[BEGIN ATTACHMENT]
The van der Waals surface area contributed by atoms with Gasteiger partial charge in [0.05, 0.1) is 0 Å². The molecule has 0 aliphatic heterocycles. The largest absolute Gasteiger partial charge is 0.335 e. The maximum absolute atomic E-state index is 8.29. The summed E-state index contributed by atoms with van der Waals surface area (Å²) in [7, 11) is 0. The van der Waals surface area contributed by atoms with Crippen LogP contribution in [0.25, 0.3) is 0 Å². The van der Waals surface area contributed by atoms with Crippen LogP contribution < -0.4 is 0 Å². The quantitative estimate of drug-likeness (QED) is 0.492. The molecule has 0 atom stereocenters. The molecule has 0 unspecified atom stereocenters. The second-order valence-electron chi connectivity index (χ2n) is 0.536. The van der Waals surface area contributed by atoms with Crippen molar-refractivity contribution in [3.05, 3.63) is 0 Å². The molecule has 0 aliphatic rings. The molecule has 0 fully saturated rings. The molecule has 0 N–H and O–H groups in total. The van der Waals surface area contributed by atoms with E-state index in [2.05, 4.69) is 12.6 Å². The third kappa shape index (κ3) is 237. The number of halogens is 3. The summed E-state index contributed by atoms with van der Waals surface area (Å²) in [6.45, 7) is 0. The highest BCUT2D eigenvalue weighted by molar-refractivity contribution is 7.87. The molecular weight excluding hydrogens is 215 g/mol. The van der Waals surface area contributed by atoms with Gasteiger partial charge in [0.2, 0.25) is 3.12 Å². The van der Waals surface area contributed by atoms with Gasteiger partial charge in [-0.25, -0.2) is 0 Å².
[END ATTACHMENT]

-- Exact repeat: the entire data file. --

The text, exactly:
The van der Waals surface area contributed by atoms with Gasteiger partial charge in [0.05, 0.1) is 0 Å². The molecule has 0 aliphatic heterocycles. The largest absolute Gasteiger partial charge is 0.335 e. The maximum absolute atomic E-state index is 8.29. The summed E-state index contributed by atoms with van der Waals surface area (Å²) in [7, 11) is 0. The van der Waals surface area contributed by atoms with Crippen LogP contribution in [0.25, 0.3) is 0 Å². The van der Waals surface area contributed by atoms with Crippen LogP contribution < -0.4 is 0 Å². The quantitative estimate of drug-likeness (QED) is 0.492. The molecule has 0 atom stereocenters. The molecule has 0 unspecified atom stereocenters. The second-order valence-electron chi connectivity index (χ2n) is 0.536. The van der Waals surface area contributed by atoms with Crippen molar-refractivity contribution in [3.05, 3.63) is 0 Å². The molecule has 0 aliphatic rings. The molecule has 0 fully saturated rings. The molecule has 0 N–H and O–H groups in total. The van der Waals surface area contributed by atoms with E-state index in [2.05, 4.69) is 12.6 Å². The third kappa shape index (κ3) is 237. The number of halogens is 3. The summed E-state index contributed by atoms with van der Waals surface area (Å²) in [6.45, 7) is 0. The highest BCUT2D eigenvalue weighted by molar-refractivity contribution is 7.87. The molecular weight excluding hydrogens is 215 g/mol. The van der Waals surface area contributed by atoms with Gasteiger partial charge in [0.2, 0.25) is 3.12 Å². The van der Waals surface area contributed by atoms with Gasteiger partial charge in [-0.25, -0.2) is 0 Å².